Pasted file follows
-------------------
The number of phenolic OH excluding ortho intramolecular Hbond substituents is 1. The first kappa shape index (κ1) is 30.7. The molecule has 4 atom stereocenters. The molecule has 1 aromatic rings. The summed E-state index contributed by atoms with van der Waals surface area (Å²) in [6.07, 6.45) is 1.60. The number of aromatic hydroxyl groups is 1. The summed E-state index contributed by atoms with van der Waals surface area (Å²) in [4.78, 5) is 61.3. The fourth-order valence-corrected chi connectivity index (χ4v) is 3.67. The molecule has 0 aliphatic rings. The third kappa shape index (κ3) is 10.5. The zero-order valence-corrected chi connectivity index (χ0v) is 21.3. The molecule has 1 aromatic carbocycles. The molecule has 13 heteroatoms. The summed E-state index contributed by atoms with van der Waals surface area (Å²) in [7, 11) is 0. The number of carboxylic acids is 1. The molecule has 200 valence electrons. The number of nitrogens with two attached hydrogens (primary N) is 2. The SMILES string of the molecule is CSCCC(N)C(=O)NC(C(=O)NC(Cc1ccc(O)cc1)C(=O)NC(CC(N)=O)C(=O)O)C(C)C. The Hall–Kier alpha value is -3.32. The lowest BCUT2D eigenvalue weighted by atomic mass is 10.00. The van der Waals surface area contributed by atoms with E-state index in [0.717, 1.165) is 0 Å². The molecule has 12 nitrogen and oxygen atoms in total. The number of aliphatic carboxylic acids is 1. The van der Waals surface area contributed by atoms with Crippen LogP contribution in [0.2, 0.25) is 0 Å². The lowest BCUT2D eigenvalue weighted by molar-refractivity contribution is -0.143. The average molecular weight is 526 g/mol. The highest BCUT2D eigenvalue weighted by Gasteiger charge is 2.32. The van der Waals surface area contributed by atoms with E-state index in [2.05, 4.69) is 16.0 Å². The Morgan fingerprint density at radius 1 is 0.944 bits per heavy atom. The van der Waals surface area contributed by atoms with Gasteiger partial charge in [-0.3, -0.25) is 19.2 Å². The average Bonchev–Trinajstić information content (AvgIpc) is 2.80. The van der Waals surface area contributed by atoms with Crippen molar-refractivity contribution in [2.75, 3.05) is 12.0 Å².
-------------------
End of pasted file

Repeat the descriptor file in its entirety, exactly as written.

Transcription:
The number of phenolic OH excluding ortho intramolecular Hbond substituents is 1. The first kappa shape index (κ1) is 30.7. The molecule has 4 atom stereocenters. The molecule has 1 aromatic rings. The summed E-state index contributed by atoms with van der Waals surface area (Å²) in [6.07, 6.45) is 1.60. The number of aromatic hydroxyl groups is 1. The summed E-state index contributed by atoms with van der Waals surface area (Å²) in [4.78, 5) is 61.3. The fourth-order valence-corrected chi connectivity index (χ4v) is 3.67. The molecule has 0 aliphatic rings. The third kappa shape index (κ3) is 10.5. The zero-order valence-corrected chi connectivity index (χ0v) is 21.3. The molecule has 1 aromatic carbocycles. The molecule has 13 heteroatoms. The summed E-state index contributed by atoms with van der Waals surface area (Å²) in [7, 11) is 0. The number of carboxylic acids is 1. The molecule has 200 valence electrons. The number of nitrogens with two attached hydrogens (primary N) is 2. The SMILES string of the molecule is CSCCC(N)C(=O)NC(C(=O)NC(Cc1ccc(O)cc1)C(=O)NC(CC(N)=O)C(=O)O)C(C)C. The Hall–Kier alpha value is -3.32. The lowest BCUT2D eigenvalue weighted by atomic mass is 10.00. The van der Waals surface area contributed by atoms with E-state index in [0.717, 1.165) is 0 Å². The molecule has 12 nitrogen and oxygen atoms in total. The number of aliphatic carboxylic acids is 1. The van der Waals surface area contributed by atoms with Crippen LogP contribution in [0.2, 0.25) is 0 Å². The lowest BCUT2D eigenvalue weighted by molar-refractivity contribution is -0.143. The average molecular weight is 526 g/mol. The highest BCUT2D eigenvalue weighted by Gasteiger charge is 2.32. The van der Waals surface area contributed by atoms with E-state index in [2.05, 4.69) is 16.0 Å². The Morgan fingerprint density at radius 1 is 0.944 bits per heavy atom. The van der Waals surface area contributed by atoms with Gasteiger partial charge in [-0.3, -0.25) is 19.2 Å². The average Bonchev–Trinajstić information content (AvgIpc) is 2.80. The van der Waals surface area contributed by atoms with Crippen molar-refractivity contribution in [2.75, 3.05) is 12.0 Å².